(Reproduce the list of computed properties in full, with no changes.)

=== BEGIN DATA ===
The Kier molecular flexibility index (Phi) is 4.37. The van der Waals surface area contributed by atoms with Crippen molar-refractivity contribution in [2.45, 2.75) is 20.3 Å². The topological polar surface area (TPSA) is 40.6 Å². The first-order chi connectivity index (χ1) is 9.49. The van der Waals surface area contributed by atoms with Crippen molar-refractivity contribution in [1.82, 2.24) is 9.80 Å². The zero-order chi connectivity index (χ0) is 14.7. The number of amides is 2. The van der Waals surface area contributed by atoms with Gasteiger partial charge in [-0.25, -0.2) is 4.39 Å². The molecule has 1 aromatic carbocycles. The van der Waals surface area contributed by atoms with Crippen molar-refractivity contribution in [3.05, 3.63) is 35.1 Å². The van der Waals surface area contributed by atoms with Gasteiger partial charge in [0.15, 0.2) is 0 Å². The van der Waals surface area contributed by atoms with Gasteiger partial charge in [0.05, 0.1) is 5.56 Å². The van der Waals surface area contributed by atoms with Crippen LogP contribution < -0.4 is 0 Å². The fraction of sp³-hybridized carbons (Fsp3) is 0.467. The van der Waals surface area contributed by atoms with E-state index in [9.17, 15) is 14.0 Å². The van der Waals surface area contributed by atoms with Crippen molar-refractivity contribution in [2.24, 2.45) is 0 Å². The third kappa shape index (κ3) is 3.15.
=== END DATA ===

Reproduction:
The Kier molecular flexibility index (Phi) is 4.37. The van der Waals surface area contributed by atoms with Crippen molar-refractivity contribution in [2.45, 2.75) is 20.3 Å². The topological polar surface area (TPSA) is 40.6 Å². The first-order chi connectivity index (χ1) is 9.49. The van der Waals surface area contributed by atoms with Crippen molar-refractivity contribution in [1.82, 2.24) is 9.80 Å². The zero-order chi connectivity index (χ0) is 14.7. The number of amides is 2. The van der Waals surface area contributed by atoms with Gasteiger partial charge in [-0.25, -0.2) is 4.39 Å². The molecule has 1 aromatic carbocycles. The van der Waals surface area contributed by atoms with Crippen molar-refractivity contribution in [3.05, 3.63) is 35.1 Å². The van der Waals surface area contributed by atoms with Gasteiger partial charge in [0.15, 0.2) is 0 Å². The van der Waals surface area contributed by atoms with Gasteiger partial charge in [0.05, 0.1) is 5.56 Å². The van der Waals surface area contributed by atoms with Crippen LogP contribution < -0.4 is 0 Å². The fraction of sp³-hybridized carbons (Fsp3) is 0.467. The van der Waals surface area contributed by atoms with E-state index in [9.17, 15) is 14.0 Å². The van der Waals surface area contributed by atoms with Crippen molar-refractivity contribution in [2.24, 2.45) is 0 Å². The third kappa shape index (κ3) is 3.15.